What about a sponge cake, I ask myself. The sad reality is that an enormous Victoria Sponge would be a waste, because it’s just me and boyfriend. It’s a Thursday morning and there’s no particular special occasion for such indulgence. No, I need to make something smaller. Less sponge, more fruit. Maybe just one layer of sponge…
So I take Patisserie by Christophe Felder. It’s my bible for baking.
As it happens – and really, this is true, cross my heart and hope to die – the book opens upon Lesson #40: Le Fraisier (a strawberry cake.) Incidentally, le fraisier was one of my favourite pastries when I was living in Paris.
At first glance it looked like it was just a one page recipe. Perfect. However, further reading (and the 21 individual photos!) revealed super-hero levels of complexity. First the “biscuit à la cuillère… now make a crème pâtissière… and a crème beurre… and now bring it all together to make a crème mousseline… after that “at the same time, casually whip up a French meringue and then make an apricot glaze….” WTF! Far too much effort.
I decide to go off-piste. I would use the ingredients for the biscuit à la cuillère, which turns out to be very similar to a génoise sponge base, top it with my mascarpone and then all my iffy strawberries.
n.b. A génoise differs from a Victoria Sponge in that there’s no butter, making it a little lighter and therefore slightly less excessive for this Thursday morning.
Fills an 11 inch pan and feeds approx 6 people.
Relatively easy to make.
Prep time: 30 mins
Total time: less than an hour.
3 eggs (whites and yolks separated)
90g caster sugar (mine happened to be vanilla flavoured)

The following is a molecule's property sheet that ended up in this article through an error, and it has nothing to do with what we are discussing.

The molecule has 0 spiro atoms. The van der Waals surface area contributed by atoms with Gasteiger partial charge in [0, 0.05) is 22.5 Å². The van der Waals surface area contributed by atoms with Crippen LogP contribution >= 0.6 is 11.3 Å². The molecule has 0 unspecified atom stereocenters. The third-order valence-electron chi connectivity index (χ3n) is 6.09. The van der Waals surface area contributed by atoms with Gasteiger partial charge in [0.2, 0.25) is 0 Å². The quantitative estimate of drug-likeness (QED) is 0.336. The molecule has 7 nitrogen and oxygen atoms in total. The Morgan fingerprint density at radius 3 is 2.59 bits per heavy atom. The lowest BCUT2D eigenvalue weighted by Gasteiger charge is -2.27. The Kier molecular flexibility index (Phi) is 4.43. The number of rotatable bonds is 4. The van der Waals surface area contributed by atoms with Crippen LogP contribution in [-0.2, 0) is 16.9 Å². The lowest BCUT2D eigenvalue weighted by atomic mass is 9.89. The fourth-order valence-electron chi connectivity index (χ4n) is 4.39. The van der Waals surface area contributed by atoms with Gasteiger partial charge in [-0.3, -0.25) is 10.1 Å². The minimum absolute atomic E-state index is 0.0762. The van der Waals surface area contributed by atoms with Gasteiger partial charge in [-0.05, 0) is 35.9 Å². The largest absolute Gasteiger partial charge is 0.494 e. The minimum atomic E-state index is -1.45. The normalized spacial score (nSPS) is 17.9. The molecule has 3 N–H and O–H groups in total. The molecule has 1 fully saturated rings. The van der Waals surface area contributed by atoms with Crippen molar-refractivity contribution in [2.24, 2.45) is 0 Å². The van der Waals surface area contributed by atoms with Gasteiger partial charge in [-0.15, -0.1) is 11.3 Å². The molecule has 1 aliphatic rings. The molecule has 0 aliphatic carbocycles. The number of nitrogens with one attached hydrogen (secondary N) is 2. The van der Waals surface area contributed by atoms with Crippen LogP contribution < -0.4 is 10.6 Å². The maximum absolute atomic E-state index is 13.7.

100g of self-raising flour, sieved.
For the filling, I used a combination of mascarpone, double cream and sour cream.
Lemon zest (optional)
250g of strawberries, hulled and sliced.
Icing sugar, to sprinkle (optional)
- Preheat the oven to 180°C (fan.)
- Start by whipping the egg whites. It is quicker and easier to use an electric mixer (I used my trusty Kenwood stand mixer) but you can do this with a manual whisk if you so wish.
- Bit by bit, add the caster sugar until your egg whites have reached the ‘stiff peaks’ stage.
- “Delicately,” says Christophe Felder, “add the egg yolks and whip for 5 seconds.”
- Sieve in the flour and, with a spatula, stir until it becomes a homogeneous mixture.
- Line a cake tin (in my case, the tortenboden) with baking paper and carefully spoon in the mixture, making sure that it is evenly distributed. You can sprinkle some icing sugar over the top of this sponge mixture, if you so wish.
- Bake in the oven for 12-15 minutes.
- Meanwhile, make the creamy mixture. I didn’t want my cake to be too sweet so I used two parts mascarpone, one part liquid double cream and one dollop of sour cream. I also had a lemon lying around so I added a small amount of zest. Totally optional though.
- Once the génoise sponge has cooled sufficiently, spread the cream mixture evenly over the base. (I used the back of a spoon, but a palette knife would be more professional.)
- Place the strawberries on top and sprinkle a little more icing sugar over the cake for the finishing touch.
Served with a yuzushu-and-soda long drink. Very refreshing and summery! Cheers!
Ideas for how would I do this differently next time…?
I love the combination of strawberries and mint, or strawberries and basil. For a more elegant version of this cake, I would try to incorporate some more of those sophisticated savoury flavours… maybe even some very good quality balsamic vinegar…